Most children slip up in grammar when they’re learning to speak. Now scientists say the mistakes could vary by gender.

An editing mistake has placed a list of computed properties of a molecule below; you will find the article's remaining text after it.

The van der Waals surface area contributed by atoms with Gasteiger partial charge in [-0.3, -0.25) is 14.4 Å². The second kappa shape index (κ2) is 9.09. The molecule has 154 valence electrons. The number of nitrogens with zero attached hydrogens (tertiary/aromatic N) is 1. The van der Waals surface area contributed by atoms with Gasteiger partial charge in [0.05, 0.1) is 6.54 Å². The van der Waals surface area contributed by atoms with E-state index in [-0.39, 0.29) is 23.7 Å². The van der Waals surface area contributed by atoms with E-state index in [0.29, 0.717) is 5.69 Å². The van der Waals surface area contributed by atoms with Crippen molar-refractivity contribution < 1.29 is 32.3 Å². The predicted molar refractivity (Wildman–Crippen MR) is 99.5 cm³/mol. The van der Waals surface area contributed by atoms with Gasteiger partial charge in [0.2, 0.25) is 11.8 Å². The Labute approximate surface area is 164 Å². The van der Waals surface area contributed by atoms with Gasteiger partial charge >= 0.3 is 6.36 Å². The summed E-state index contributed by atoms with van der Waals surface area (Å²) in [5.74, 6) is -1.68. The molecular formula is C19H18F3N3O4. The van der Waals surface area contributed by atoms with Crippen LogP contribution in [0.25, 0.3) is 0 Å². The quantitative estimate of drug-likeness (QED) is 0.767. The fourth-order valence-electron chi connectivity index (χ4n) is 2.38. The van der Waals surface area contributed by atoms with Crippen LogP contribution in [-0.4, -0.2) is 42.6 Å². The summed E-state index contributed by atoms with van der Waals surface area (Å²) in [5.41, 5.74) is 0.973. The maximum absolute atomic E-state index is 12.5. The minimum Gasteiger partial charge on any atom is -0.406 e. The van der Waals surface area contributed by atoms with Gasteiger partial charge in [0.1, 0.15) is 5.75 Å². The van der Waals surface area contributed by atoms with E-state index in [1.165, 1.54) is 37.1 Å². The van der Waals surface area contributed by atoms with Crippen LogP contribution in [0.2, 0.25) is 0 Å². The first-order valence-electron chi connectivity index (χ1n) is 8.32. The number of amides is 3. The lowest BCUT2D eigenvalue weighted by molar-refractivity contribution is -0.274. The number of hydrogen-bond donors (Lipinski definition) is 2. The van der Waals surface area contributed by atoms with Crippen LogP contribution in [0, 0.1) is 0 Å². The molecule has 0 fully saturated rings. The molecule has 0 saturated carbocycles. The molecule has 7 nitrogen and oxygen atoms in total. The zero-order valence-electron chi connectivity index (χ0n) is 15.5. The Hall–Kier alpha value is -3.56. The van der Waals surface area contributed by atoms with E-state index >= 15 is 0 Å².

Most children slip up in grammar when they’re learning to speak. Now scientists say the mistakes could vary by gender. Boys and girls tend to use different parts of their brain to learn fundamental parts of grammar. Researchers investigated the different brain systems 10 boys and 15 girls, between the ages of two and five, used when they made mistakes like ‘Yesterday I holded the bunny’. They found girls used a process that dealt with memorising words and associations between them (declarative memory), whereas boys used a process governing the rules of language. Because irregular tenses like ‘held’ are memorised in declarative memory, the researchers predicted girls would barely make mistakes like ‘holded’. But the study showed that girls used ‘holded’ far more than boys. Digging deeper, they found words like ‘holded’ had many rhyming verbs with regular past-tense forms, like folded and moulded. The girls were memorising the regular past tense forms and then applying those to rhyming irregular verbs. But for boys, there were no such associations.